Christianity As “Hate Speech”: Will What’s Happening in Finland Finish America?
Having magnificent soldiers, small Finland’s claim to historical fame is having savaged Soviet forces during World War II. Now, however, the nation is turning its guns on Christian faith — at least, that is, insofar as it’s expressed authentically. If this seems an exaggeration, just consider what has befallen Päivi Räsänen, an ex-minister of the interior of Finland and currently a member of the nation’s parliament.
Taking cancel culture up more than a notch, the 61-year-old lawmaker has been criminally charged for expressing traditional views on marriage and sexuality.
As the press release from the state prosecutor explains (hat tip: American Conservative’s Rod Dreher, who auto-translated the below):
Räsänen has written, “God created them as men and women. Gay relationships challenge the Christian conception of man.” In her writing, Räsänen has presented opinions and information that denigrate homosexuals. Among other things, Räsänen has claimed that homosexuality is a scientifically proven disorder of psychosexual development. Pohjola has published the article on the websites of the Finnish Luther Foundation and the Finnish Evangelical Lutheran Mission.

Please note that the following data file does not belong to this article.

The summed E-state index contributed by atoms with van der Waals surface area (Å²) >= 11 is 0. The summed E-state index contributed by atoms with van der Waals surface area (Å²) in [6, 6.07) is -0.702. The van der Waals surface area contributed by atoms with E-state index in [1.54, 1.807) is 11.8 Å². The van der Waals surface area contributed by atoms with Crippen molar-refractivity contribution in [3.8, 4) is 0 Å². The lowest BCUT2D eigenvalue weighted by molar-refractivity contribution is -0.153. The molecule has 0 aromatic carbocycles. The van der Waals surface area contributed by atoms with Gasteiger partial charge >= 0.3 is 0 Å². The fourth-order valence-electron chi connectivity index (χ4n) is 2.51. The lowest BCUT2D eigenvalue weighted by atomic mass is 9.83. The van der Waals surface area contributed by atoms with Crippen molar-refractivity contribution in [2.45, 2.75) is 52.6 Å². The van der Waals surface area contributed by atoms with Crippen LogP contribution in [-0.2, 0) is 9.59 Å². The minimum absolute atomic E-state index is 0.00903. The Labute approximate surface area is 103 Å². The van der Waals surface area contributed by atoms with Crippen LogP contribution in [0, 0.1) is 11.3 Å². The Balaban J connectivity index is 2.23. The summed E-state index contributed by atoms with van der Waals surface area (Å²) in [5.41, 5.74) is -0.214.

In addition, Räsänen has published on her Twitter and Instagram account and Facebook page an opinion that denigrates homosexuals, according to which homosexuality is a shame and a sin. [Note: She tweeted out a Bible verse. —RD]
Räsänen, on the program of the Yle Puhe radio channel, in its episode “What did Jesus think about gays?” made derogatory statements about homosexuals. In it, Räsänen has said that if homosexuality is genetic, then it is a genetic degeneration and a genetic disease that causes the disease. In Räsänen’s view, homosexuals are also not created by God like heterosexuals.
According to the indictment, the statements further specified in Räsänen’s indictments are derogatory and discriminatory against homosexuals. The statements violate the equality and dignity of homosexuals, so they transcend the boundaries of freedom of speech and religion .